Thursday 30th November 2023
RIVER ANCHOLME & SOUTH FERRIBY
South Ferriby, Middlegate Lane, Horkstow Hall, River Ancholme, Ferriby Sluice, A1077, River Path, South Ferriby Hall, South Ferriby (Nelthorpe Arms) (5.5 miles).
Members; John, Paul, Chris and Keith.
On this cold and icy morning, we were heading for the Humber Bridge and into North Lincolnshire. Admittedly, we’d only be a few miles into North Lincolnshire—South Ferriby, to be exact—but it’s still in Yeller Belly country. It took us a while to negotiate our way through the morning rush hour, but once clear of the Humber Bridge, it was plain sailing.
Our pub of choice today would be the Nelthorpe Arms in South Ferriby, and luckily it has a large car park that is also used by the local residents, so we knew parking wasn’t going to be an issue. Just before 8.30, we were ready for the off on this wintry day. John seemed to be struggling to get his his rucksack on until it was pointed out that it was actually Paul’s rucksack he was wrestling with. As Chris remarked, “There’s the first paragraph written already.”
It was very icy underfoot, so we gingerly made our way from the pub car park up to Horkstow Road. As seems to have been the pattern recently, the first climb of the day would be the steepest. Although relatively short in distance, it soon gets the blood flowing, and by the time we reached the Viking Way footpath on Middlegate Lane, we were all glowing inwardly.
On this cold but very clear day, the views across the flatlands towards the rivers Trent and Humber, the Yorkshire Wolds to the north of us, and the distant Drax power station near Selby, were quite impressive. The rising sun behind us cast a golden glow over the surrounding countryside to the west and north of us. Perhaps not as spectacular as some Lakeland peak, but for North Lincolnshire, it counts as pretty good.
We followed the Viking Way (Oakham in Rutland to the Humber Bridge; 147 miles) for almost a mile before turning west and downhill to Horkstow Hall. Downhill is good most of the time, but when you’re on tarmac and it’s icy and steep, then it isn’t so good. Fortunately, there was a grass verge to the left of us, which at least gave us some grip to help keep us upright on this slippery road. Happily, we made it down to Horkstow Hall with no one coming a cropper.
After passing the hall with its impressive front entrance, we turned down Bridge Lane, heading for Horkstow Bridge and the River Ancholme. By now, the sun had disappeared behind a bank of threatening grey clouds, and not far down Bridge Lane, it began to snow, the first for us this winter. It wasn’t snowing heavily, but it was enough to quickly cover our path and surrounding fields. Once at Horkstow Bridge, it was decided it might be prudent to shelter under the bridge and have our break there. Knowing the walk of old, we knew it would be the best place for a bit of shelter, as there was really nothing else between here and Ferriby Sluice, a mile and a half distant.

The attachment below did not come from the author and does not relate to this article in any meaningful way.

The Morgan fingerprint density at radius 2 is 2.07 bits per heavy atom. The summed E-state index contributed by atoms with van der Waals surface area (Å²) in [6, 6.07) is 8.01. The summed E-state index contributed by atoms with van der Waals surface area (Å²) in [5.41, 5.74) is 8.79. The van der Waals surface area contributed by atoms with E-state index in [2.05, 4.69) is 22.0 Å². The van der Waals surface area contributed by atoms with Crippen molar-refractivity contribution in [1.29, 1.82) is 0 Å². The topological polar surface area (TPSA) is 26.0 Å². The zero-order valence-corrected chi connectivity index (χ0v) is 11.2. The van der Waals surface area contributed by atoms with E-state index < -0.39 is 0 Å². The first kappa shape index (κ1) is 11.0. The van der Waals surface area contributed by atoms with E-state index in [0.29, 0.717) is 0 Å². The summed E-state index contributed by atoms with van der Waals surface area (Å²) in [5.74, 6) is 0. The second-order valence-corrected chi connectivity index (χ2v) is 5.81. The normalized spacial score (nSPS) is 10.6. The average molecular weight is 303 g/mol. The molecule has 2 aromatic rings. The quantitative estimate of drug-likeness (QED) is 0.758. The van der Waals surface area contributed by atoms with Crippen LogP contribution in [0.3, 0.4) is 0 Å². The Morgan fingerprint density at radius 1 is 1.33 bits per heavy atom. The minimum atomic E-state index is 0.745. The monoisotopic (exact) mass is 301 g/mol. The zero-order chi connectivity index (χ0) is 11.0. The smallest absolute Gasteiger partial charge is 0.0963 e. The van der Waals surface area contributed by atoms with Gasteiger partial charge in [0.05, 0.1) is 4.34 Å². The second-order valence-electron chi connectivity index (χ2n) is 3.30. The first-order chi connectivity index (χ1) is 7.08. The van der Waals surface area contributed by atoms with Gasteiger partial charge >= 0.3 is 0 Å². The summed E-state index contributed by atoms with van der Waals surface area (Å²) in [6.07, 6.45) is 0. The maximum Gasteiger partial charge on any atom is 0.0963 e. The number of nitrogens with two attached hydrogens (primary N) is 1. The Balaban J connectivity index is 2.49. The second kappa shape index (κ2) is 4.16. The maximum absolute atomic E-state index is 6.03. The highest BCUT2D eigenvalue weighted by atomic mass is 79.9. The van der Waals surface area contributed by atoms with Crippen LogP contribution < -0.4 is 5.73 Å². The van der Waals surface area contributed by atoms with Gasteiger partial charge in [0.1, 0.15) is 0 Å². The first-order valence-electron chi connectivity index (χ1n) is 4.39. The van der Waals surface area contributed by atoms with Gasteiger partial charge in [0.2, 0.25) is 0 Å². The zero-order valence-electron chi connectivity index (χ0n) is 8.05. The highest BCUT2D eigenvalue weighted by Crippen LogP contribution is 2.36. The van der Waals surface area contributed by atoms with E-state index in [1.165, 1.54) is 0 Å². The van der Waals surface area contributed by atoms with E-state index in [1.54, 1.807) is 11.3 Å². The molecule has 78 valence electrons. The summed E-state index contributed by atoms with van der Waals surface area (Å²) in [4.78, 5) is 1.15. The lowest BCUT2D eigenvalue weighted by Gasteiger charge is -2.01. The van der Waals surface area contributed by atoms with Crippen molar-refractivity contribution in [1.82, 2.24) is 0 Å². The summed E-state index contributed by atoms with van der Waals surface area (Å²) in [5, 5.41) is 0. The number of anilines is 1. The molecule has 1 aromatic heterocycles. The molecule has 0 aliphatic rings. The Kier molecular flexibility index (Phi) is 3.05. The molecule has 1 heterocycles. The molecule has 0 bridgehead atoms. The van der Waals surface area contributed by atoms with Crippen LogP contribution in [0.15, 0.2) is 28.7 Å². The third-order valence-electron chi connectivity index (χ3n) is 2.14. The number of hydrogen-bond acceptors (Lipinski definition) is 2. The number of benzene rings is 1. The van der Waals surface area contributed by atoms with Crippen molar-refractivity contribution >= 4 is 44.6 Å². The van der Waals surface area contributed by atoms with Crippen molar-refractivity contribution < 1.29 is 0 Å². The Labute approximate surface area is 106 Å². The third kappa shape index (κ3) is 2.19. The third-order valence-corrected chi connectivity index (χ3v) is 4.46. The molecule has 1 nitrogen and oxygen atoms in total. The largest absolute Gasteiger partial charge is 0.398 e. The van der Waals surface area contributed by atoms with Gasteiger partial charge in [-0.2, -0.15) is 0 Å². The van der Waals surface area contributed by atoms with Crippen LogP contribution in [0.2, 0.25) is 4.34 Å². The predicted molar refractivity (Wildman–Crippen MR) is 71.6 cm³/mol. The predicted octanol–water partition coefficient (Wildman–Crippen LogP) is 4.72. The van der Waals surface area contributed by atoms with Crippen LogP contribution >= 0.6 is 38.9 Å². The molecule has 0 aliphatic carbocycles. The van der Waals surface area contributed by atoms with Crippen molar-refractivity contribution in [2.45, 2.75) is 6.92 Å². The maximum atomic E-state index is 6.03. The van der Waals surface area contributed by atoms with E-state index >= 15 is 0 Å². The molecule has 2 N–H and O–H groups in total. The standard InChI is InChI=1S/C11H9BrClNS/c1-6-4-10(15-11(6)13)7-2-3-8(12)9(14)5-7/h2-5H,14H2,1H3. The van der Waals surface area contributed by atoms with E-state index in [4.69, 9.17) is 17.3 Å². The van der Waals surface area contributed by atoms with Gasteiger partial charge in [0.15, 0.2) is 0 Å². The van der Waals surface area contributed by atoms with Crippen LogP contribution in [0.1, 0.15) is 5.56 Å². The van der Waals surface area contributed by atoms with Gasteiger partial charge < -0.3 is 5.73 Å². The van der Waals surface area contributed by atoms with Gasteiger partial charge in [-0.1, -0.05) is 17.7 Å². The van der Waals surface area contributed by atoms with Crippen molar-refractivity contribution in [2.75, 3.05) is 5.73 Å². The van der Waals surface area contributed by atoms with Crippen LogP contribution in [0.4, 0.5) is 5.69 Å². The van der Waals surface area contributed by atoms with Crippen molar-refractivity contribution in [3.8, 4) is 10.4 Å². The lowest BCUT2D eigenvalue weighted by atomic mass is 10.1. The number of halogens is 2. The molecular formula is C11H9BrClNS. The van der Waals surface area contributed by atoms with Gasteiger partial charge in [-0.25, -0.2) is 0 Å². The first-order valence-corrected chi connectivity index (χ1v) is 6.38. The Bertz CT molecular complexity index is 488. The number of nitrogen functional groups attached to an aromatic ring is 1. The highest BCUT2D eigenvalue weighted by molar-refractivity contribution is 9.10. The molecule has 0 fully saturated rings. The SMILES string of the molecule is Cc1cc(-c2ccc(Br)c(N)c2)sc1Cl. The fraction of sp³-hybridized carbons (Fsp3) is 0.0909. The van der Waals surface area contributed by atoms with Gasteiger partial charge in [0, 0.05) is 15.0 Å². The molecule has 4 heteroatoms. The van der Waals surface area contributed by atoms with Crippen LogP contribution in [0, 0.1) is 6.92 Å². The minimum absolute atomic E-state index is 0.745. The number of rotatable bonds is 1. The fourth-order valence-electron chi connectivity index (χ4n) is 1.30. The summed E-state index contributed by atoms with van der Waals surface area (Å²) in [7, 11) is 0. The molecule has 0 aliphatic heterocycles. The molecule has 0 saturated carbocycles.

It was cold but relatively dry, apart from the large drops of water dripping down between the gaps in the wooden decking above us. But, on a day like this, it was as good as it was going to get. As we were sat on a concrete embankment Keith didn’t need his portable seat, but he did discover another use for it as a makeshift table. All we needed was a passing wine waiter and we’d have been set up for the day.
By the time we’d finished our welcome brew and a bite to eat, the snow had just about stopped. Paul decided to put his rucksacks weatherproof cover to good use in an attempt to keep the worst of the wet out. It’s accessed by a zip, but no matter how many zips he unzipped, he couldn’t locate it. On the plus side, he did find a brush for cleaning the mud off boots, which he looked for in vain a fortnight ago. Perhaps his rucksack should have come with instructions.
From Horkstow Bridge, we followed the east bank of the River Ancholme. As we approached Ferriby Sluice, we passed by what is laughingly called a marina. Looking at the state of most of the river craft, all of which have been hoisted out of the river, if indeed they’ve ever been in it, a boat graveyard would be a more apt description. Many were on wooden blocks, looking forlorn and neglected, none more so than the old Scarborough Lifeboat. It may have been someone’s preservation project at one time, but it’s way past that point now. If that ever got put back in the water, you’d quickly need another lifeboat to rescue anyone foolish enough to try and sail on it.
From Ferriby Sluice, there used to be a footpath that ran from the back of the Hope & Anchor pub and along the south bank of the River Humber. Since the completion of the extensive flood prevention works in this area a couple of years ago, this section of the path has been closed. Now you have to walk alongside the busy A1077 for about half a mile before you can access the riverside path, not quite as pleasant as the river path route once was.
The cold wind blowing off the river certainly had a bite to it as we approached the riverside path. It definitely wasn’t a day to stop and admire the view across the river or to try and spot the wading birds that populate this part of the river. All that remained was for us to follow the path behind South Ferriby Hall and then re-join the Viking Way, which took us back into South Ferriby.
We arrived back at the pub car park with about 20 minutes to go before beer o’clock. We had a very pleasant hour or so in the Nelthorpe Arms before setting off home. It was a typical winter’s day walk—cold and icy at times and hardly conducive to hanging around for too long admiring the scenery. But for all that, it was still a great day out with good friends and plenty of banter and laughs. So, see you back here in a fortnight?